A Catholic priest has been found guilty of indecently assaulting a boy at a Richmond Council-run children’s home in the 1970s and 80s.

Father Tony McSweeney, 68, was convicted of one charge of indecent assault on a boy under 16, as well as three charges of possessing indecent images of children.

He was acquitted of three other charges of indecent assaults on boys under the age of 16 and one count of taking an indecent photograph of a child.

McSweeney was found guilty of indecently assaulting one boy who he watched in the shower at Grafton Close children’s home in Hanworth alongside John Stingemore, the former manager of the home.

Prosecutor Sarah Plaschkes previously told the court the victim said he remembered McSweeney because he was “massive” and “a right bulk”.

The court heard on a number of occasions when the boy was in the shower, Mr Stingemore and McSweeney came into the bathroom and watched him.

Ms Plaschkes told the court Mr Stingemore would touch the boy’s private parts “on the pretence of making sure he was clean”, but the prosecution said it was done for sexual gratification.

McSweeney looked on as Mr Stingemore touched the boy as a form of sexual gratification.

The jury was told the abuse did not start as soon as the boy arrived at the children’s home, but coincided with the arrival of McSweeney to the home.

Ms Plaschkes told the court the abuse on the boy was a “joint enterprise” of both of the men acting together.

It took the jury 16 hours and 34 minutes of deliberation to reach its verdict. 

McSweeney, wearing a hearing loop, showed no emotion as the verdicts were read out. 

McSweeney, of Old Brighton Road North, Pease Pottage, Crawley, will be sentenced at Southwark Crown Court on March 27.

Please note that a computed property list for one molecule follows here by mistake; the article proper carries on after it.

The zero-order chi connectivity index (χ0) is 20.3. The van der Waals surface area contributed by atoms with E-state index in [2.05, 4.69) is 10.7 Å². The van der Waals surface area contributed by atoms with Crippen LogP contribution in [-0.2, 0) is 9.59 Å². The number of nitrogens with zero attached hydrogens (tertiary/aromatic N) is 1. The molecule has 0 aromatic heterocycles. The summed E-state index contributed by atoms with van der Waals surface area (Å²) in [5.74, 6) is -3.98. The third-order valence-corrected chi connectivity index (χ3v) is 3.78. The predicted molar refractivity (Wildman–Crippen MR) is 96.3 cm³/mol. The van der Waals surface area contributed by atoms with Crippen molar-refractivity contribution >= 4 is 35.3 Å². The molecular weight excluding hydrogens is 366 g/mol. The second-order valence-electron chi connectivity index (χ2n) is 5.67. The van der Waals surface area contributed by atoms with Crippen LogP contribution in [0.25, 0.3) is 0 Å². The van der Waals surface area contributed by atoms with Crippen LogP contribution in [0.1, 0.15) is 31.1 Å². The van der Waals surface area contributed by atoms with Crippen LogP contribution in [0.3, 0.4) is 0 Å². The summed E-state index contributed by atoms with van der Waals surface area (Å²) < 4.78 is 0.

Judge Alistair McCreath told McSweeney he will remain on bail until he is sentenced, but added this did not in any way suggest he will not be handed a prison sentence. 

A statement released by Richmond Council chief executive Gillian Norton after the verdict said:

“The council is sorry that a child in its care was indecently assaulted.

"The assault happened 35 years ago and clearly the service leadership and management laid bare in court were totally unacceptable.

“The situation today is completely different. Most looked after children are in foster homes. Only those children needing very specialist services are placed in children's homes.

"All placements are subject to rigorous checks and controls within a statutory regulatory framework and this includes senior social workers who are independent of the child's worker.

“The system today puts much greater emphasis on the views of children and staff are employed specifically to help children to give their views.

“Sadly experience has shown us of the horrors adults continue to inflict on children and it is difficult to say it can never happen here.

"But I am confident that services now are well led and managed, that officers are held to account by elected Members and the Local Children's Safeguarding Board so that children in Richmond are as safe and well looked after as possible.”

Acting Detective Chief Inspector Keith Braithwaite, from the Sexual Offences, Exploitation and Child Abuse Command, said: "McSweeney was an abuser who used his role in a position of trust. 

"I would like to pay tribute to the courage of the victim in speaking out against McSweeney. It was that testimonial that secured the charges and enabled this case to be brought to court.

"I would also like to thank those witnesses who provided key evidence that ensured the court could hear what sort of man McSweeney really is.

"I am only sorry that McSweeney in denying his offences has forced the victim to relive the experience in court. I hope however that today's result will give the victim some sense of closure."

Operation Fernbridge, a strand of the wider Operation Fairbank, was launched in 2012 to investigate allegations that child abuse had taken place at the Grafton Close Children's home in the late 1970s and early 1980s. 

John Stingemore, who offered McSweeney a role at the home, was also charged with a number of offences in connection with the investigation, but died in january before he could stand trial.